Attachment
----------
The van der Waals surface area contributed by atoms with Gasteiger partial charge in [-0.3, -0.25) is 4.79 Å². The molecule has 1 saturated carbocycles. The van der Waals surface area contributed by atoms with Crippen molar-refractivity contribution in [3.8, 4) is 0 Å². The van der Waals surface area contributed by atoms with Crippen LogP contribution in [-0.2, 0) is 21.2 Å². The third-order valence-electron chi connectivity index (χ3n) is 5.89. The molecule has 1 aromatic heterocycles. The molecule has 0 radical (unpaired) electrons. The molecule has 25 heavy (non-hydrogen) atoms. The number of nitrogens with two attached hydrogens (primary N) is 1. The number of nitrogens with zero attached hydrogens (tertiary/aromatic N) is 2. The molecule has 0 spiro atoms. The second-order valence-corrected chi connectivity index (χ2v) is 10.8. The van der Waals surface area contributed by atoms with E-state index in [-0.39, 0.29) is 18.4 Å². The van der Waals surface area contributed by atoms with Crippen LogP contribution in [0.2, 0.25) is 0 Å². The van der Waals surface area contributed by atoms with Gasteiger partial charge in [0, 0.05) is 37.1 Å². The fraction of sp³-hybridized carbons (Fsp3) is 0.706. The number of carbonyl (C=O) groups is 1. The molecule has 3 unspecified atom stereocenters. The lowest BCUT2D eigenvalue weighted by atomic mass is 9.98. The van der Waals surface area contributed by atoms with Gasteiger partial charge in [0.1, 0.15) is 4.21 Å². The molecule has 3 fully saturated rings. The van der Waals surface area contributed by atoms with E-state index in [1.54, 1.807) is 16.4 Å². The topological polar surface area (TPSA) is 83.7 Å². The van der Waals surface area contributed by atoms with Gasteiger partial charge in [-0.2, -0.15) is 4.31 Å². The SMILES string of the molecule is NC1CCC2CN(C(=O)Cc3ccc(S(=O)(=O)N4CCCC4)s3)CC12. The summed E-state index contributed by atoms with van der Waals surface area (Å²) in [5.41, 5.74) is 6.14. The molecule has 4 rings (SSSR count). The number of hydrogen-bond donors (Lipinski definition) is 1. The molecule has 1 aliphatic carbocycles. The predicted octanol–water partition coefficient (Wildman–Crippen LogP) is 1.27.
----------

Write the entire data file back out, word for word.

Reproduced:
The van der Waals surface area contributed by atoms with Gasteiger partial charge in [-0.3, -0.25) is 4.79 Å². The molecule has 1 saturated carbocycles. The van der Waals surface area contributed by atoms with Crippen molar-refractivity contribution in [3.8, 4) is 0 Å². The van der Waals surface area contributed by atoms with Crippen LogP contribution in [-0.2, 0) is 21.2 Å². The third-order valence-electron chi connectivity index (χ3n) is 5.89. The molecule has 1 aromatic heterocycles. The molecule has 0 radical (unpaired) electrons. The molecule has 25 heavy (non-hydrogen) atoms. The number of nitrogens with two attached hydrogens (primary N) is 1. The number of nitrogens with zero attached hydrogens (tertiary/aromatic N) is 2. The molecule has 0 spiro atoms. The second-order valence-corrected chi connectivity index (χ2v) is 10.8. The van der Waals surface area contributed by atoms with E-state index in [-0.39, 0.29) is 18.4 Å². The van der Waals surface area contributed by atoms with Crippen LogP contribution in [0.2, 0.25) is 0 Å². The van der Waals surface area contributed by atoms with Gasteiger partial charge in [0, 0.05) is 37.1 Å². The fraction of sp³-hybridized carbons (Fsp3) is 0.706. The number of carbonyl (C=O) groups is 1. The molecule has 3 unspecified atom stereocenters. The lowest BCUT2D eigenvalue weighted by atomic mass is 9.98. The van der Waals surface area contributed by atoms with Gasteiger partial charge in [0.1, 0.15) is 4.21 Å². The molecule has 3 fully saturated rings. The van der Waals surface area contributed by atoms with E-state index in [1.54, 1.807) is 16.4 Å². The topological polar surface area (TPSA) is 83.7 Å². The van der Waals surface area contributed by atoms with Gasteiger partial charge in [-0.2, -0.15) is 4.31 Å². The SMILES string of the molecule is NC1CCC2CN(C(=O)Cc3ccc(S(=O)(=O)N4CCCC4)s3)CC12. The summed E-state index contributed by atoms with van der Waals surface area (Å²) in [5.41, 5.74) is 6.14. The molecule has 4 rings (SSSR count). The number of hydrogen-bond donors (Lipinski definition) is 1. The molecule has 1 aliphatic carbocycles. The predicted octanol–water partition coefficient (Wildman–Crippen LogP) is 1.27.